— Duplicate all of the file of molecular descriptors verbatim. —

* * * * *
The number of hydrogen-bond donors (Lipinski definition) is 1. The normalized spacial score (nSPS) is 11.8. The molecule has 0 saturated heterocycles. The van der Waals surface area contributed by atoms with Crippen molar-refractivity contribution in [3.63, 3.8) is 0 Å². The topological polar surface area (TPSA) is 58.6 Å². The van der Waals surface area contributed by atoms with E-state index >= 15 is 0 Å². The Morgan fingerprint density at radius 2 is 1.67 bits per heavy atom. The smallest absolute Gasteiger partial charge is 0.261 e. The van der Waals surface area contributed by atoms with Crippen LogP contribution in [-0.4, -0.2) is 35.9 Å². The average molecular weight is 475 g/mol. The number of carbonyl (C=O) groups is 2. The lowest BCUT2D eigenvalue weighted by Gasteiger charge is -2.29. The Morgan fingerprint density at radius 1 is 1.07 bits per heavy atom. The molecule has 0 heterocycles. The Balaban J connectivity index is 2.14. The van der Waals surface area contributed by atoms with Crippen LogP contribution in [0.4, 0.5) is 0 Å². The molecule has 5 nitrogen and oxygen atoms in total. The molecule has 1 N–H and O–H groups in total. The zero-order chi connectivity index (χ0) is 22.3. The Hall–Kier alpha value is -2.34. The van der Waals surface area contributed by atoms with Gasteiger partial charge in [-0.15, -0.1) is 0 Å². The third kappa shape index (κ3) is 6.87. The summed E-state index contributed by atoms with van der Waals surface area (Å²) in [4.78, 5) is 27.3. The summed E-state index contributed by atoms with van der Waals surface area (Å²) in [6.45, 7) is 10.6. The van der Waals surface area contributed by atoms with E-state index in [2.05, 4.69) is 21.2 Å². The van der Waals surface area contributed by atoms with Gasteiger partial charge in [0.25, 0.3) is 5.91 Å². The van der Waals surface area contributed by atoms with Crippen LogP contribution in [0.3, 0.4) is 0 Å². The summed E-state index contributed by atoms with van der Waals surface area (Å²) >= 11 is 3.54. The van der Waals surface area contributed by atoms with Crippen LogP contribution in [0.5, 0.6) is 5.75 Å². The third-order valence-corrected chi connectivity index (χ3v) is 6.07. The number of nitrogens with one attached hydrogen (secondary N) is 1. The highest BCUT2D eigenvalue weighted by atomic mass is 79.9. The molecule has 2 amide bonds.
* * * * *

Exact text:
The number of hydrogen-bond donors (Lipinski definition) is 1. The normalized spacial score (nSPS) is 11.8. The molecule has 0 saturated heterocycles. The van der Waals surface area contributed by atoms with Crippen molar-refractivity contribution in [3.63, 3.8) is 0 Å². The topological polar surface area (TPSA) is 58.6 Å². The van der Waals surface area contributed by atoms with E-state index >= 15 is 0 Å². The Morgan fingerprint density at radius 2 is 1.67 bits per heavy atom. The smallest absolute Gasteiger partial charge is 0.261 e. The van der Waals surface area contributed by atoms with Crippen LogP contribution in [-0.4, -0.2) is 35.9 Å². The average molecular weight is 475 g/mol. The number of carbonyl (C=O) groups is 2. The lowest BCUT2D eigenvalue weighted by Gasteiger charge is -2.29. The Morgan fingerprint density at radius 1 is 1.07 bits per heavy atom. The molecule has 0 heterocycles. The Balaban J connectivity index is 2.14. The van der Waals surface area contributed by atoms with Crippen LogP contribution in [0.4, 0.5) is 0 Å². The molecule has 5 nitrogen and oxygen atoms in total. The molecule has 1 N–H and O–H groups in total. The zero-order chi connectivity index (χ0) is 22.3. The Hall–Kier alpha value is -2.34. The van der Waals surface area contributed by atoms with Gasteiger partial charge in [-0.15, -0.1) is 0 Å². The third kappa shape index (κ3) is 6.87. The summed E-state index contributed by atoms with van der Waals surface area (Å²) in [4.78, 5) is 27.3. The summed E-state index contributed by atoms with van der Waals surface area (Å²) in [6.45, 7) is 10.6. The van der Waals surface area contributed by atoms with E-state index in [2.05, 4.69) is 21.2 Å². The van der Waals surface area contributed by atoms with Gasteiger partial charge in [0.25, 0.3) is 5.91 Å². The van der Waals surface area contributed by atoms with Crippen LogP contribution in [0.3, 0.4) is 0 Å². The summed E-state index contributed by atoms with van der Waals surface area (Å²) >= 11 is 3.54. The van der Waals surface area contributed by atoms with Crippen LogP contribution in [0.5, 0.6) is 5.75 Å². The third-order valence-corrected chi connectivity index (χ3v) is 6.07. The number of nitrogens with one attached hydrogen (secondary N) is 1. The highest BCUT2D eigenvalue weighted by atomic mass is 79.9. The molecule has 2 amide bonds.